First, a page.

When it comes to reading religious texts, intellectual curiosity and reasoning can only take us so far. We must approach them with a mind open to complexity, beauty and troubling honestyby Lucy Winkett / June 7, 2019 / Leave a comment
The Roman Catholic theologian James Alison has coined a useful phrase to describe how holy texts are harnessed in the cause of strongly-held opinions. “Clobber texts,” as he calls them, are short portions of scripture taken out of context and quoted to provide a “ta-da!” moment of rhetorical victory. A variant of what used to be called “Bible bashing,” the use of “clobber texts” is more prevalent now than ever. Especially if you can fit them into the length of a tweet.
As a modern reader (and preacher) of scripture, I am worried by the use of “clobber texts” that hurt and exclude, suppress and confine our fellow human beings. But anyone, religious or not, who is troubled by the programmatic use of holy texts to justify terrorism, territorial ambition, discrimination or religious abuses should read John Barton and Karen Armstrong’s new books.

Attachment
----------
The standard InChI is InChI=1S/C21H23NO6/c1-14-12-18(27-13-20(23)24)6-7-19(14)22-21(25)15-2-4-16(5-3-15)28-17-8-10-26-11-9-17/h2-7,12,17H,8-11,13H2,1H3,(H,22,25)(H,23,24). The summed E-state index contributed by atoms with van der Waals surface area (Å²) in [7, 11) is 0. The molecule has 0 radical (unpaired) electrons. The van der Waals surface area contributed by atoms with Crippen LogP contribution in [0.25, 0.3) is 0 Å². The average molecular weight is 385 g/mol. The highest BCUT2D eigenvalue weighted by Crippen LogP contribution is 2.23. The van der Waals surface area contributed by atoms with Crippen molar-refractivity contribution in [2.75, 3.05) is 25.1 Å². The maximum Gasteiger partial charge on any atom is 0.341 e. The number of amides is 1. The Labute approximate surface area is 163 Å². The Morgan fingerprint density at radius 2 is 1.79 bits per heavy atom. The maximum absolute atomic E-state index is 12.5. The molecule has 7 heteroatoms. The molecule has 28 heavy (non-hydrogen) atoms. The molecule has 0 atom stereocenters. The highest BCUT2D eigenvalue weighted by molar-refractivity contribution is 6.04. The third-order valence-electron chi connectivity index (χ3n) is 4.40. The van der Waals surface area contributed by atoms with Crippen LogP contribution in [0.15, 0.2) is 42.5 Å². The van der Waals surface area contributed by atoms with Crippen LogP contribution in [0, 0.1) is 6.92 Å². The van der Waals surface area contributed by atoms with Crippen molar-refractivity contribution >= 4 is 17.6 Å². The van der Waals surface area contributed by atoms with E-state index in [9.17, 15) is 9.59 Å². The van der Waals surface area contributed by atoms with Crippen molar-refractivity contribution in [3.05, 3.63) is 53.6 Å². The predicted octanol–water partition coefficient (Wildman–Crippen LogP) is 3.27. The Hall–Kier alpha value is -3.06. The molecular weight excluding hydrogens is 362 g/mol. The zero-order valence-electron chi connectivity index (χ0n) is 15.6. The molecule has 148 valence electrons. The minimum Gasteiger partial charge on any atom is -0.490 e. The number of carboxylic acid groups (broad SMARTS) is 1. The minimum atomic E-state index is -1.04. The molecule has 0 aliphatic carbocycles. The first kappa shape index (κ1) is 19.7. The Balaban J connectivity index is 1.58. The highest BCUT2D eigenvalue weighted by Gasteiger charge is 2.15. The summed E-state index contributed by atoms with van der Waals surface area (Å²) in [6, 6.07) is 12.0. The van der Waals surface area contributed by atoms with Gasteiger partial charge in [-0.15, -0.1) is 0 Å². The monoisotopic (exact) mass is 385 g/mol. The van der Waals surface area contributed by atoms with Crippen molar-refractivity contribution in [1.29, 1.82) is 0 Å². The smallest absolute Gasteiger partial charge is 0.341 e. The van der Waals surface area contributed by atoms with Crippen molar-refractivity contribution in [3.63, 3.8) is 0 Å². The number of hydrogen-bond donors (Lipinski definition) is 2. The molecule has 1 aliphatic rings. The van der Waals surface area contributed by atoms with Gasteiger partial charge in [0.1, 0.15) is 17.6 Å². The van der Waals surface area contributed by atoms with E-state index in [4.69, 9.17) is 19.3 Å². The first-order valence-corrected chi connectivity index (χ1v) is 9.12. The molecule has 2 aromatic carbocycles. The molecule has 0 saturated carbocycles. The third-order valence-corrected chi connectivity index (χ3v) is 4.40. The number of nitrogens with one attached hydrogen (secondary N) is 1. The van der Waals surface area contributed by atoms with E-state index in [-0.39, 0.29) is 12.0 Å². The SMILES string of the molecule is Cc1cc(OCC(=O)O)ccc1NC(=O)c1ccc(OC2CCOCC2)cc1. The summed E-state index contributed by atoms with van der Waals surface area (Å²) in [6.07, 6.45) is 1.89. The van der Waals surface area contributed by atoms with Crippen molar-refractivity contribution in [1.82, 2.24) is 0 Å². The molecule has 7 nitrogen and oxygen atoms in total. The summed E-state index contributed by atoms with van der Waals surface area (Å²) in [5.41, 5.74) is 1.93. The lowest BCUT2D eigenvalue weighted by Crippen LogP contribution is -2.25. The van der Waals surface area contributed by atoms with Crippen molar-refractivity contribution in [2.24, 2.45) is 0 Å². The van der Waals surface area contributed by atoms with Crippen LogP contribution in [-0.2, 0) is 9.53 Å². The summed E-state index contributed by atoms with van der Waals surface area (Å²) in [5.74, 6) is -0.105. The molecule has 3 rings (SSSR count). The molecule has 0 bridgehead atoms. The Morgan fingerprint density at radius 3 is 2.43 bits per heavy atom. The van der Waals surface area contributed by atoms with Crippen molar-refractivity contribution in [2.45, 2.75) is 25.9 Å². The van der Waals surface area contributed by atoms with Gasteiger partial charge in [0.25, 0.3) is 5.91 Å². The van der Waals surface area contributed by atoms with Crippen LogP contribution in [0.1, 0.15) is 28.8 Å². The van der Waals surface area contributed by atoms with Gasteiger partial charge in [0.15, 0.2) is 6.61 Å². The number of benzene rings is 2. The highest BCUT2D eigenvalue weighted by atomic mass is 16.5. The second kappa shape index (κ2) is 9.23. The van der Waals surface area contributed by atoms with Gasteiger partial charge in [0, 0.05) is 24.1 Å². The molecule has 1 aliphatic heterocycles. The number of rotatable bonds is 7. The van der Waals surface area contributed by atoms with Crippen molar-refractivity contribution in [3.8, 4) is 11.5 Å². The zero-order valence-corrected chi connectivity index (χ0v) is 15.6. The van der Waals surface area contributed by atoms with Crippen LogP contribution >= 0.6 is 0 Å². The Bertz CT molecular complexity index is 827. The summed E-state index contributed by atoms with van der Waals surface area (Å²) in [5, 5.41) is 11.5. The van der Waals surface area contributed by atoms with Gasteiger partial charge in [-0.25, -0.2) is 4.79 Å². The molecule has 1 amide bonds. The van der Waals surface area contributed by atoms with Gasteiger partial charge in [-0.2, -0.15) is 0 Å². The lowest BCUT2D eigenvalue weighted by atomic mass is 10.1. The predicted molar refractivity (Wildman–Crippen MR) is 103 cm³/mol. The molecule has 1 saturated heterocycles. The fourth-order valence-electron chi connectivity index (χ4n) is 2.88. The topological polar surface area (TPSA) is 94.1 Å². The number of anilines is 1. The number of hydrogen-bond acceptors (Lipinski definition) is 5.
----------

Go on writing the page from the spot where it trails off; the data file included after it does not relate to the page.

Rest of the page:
These two formidable scholars have produced serious and inspiring contributions to a highly-charged contemporary debate. Both take it as axiomatic that scripture can be related in interestingly creative ways to ritual and belief. They also highlight that the dominant western mode of understanding religious texts—an individual reading a printed book on their own, deciding what to believe and then persuading others of that belief—is at best unhelpful and, at worst, a violation of what scripture should truly be for.
Barton has been lecturing at Oxford for 40 years. An ordained priest as well as a scholar, he writes from the perspective of having to use the Bible in everyday religious contexts as well as studying it in an academic one. Although he provides much historical description and contextual analysis here, he is also making a powerful argument. There is great difficulty, he says, in mapping Biblical texts directly on to the belief systems of Judaism and Christianity. Put bluntly: “The history of Christian use of the Old Testament is a history of attempts of varying dexterity to get the text to say things it doesn’t.” The Bible has not been a blueprint: over time it has required continual creative interplay with religious practice and interpretation.
Such creativity, he says, can have a bright future. But only if we abandon both…